• The first truck was built in 1896, based on a converted horse-drawn goods wagon
  • Fast progress to the first range of trucks at the turn of the century

One of the greatest talents of inventor Gottlieb Daimler was finding new areas of application for his engine. He invented the motor cycle, then went to the motorised trolley car, a motorised firefighting hose and then, almost inevitably, to the truck in the year 1896.

The first truck in the world in 1896

Pragmatism was behind the design of the first truck in the world, which looked like a cart with an engine and without a drawbar. The engine, called “Phoenix”, was a four-horsepower-strong two-cylinder engine located at the rear, with a displacement of 1.06 litres, originating from a car. Daimler linked it to the rear axle by means of a belt. There there were two helical springs to protect the engine, which was sensitive to vibrations. The vehicle rolled on hard iron wheels, after all. Daimler steered the leaf-sprung front axle by means of a chain. The driver sat up front on the driving seat as with a carriage. The engine was at the rear of the vehicle. The fuel consumption was approximately six litres of petrol per 100 kilometres. In the terminology of the day, that would be “0.4 kilogrammes per horsepower and hour”.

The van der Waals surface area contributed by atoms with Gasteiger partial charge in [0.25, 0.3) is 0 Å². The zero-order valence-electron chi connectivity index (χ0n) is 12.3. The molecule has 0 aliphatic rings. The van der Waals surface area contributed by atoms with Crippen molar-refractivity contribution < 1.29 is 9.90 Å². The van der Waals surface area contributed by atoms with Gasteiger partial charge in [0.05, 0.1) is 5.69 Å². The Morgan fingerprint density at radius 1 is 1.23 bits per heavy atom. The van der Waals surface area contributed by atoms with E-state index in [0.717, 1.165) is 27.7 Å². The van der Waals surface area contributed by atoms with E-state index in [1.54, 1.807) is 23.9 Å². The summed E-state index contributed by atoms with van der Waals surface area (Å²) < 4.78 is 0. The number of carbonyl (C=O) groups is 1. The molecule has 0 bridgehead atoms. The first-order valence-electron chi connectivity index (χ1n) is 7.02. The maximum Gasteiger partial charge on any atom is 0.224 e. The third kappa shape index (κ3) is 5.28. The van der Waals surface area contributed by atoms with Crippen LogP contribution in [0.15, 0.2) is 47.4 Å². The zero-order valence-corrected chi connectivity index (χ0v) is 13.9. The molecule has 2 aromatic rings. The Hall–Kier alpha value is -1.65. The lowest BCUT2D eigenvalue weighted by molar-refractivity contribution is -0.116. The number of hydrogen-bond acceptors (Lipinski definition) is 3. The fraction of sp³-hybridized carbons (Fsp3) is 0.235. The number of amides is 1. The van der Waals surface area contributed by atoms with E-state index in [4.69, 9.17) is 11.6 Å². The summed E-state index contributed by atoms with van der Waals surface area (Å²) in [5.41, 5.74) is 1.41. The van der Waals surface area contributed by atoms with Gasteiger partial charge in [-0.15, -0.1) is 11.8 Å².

Far-sighted technology in the first truck

It is noteworthy that the first truck already anticipated 125 years before the planetary axles that are still common today in construction vehicles: because the belt drive sent the power from the engine to a shaft fitted transversely to the longitudinal axis of the vehicle, both ends of which were fitted with a pinion. Each tooth of this pinion meshed with the internal teeth of a ring gear which was firmly connected with the wheel to be driven. This is how the planetary axles of the heavy Mercedes-Benz Trucks up to the current Arocs series have worked in principle.

The basis of today’s truck is created

In 1898, for example, Gottlieb Daimler and Wilhelm Maybach shifted the two-cylinder Phoenix engine of the six-hp vehicle, which had been located at the rear, to a position under the driver’s seat, with the four-gear belt drive also being transferred forward. However, this solution still left a certain amount to be desired. In the same year, the truck was then given the face which clearly distinguished it from the car and was to level the path towards ever-increasing output and payload: the engine was then placed right at the front, in front of the front axle. It conveyed its ten horsepower via a four-gear belt drive and a front-to-rear longitudinal shaft and pinion to the internal ring gears on the iron wheels at the rear. For these vehicles, Daimler made the crucial improvement not only to the drivetrain, but to the engine itself. Instead of a hot tube ignition, the new low-voltage magnetic ignition from Bosch ignited the petrol-air mixture in the cylinders of the 2.2-litre two-cylinder engine, and the radiator had a completely new design.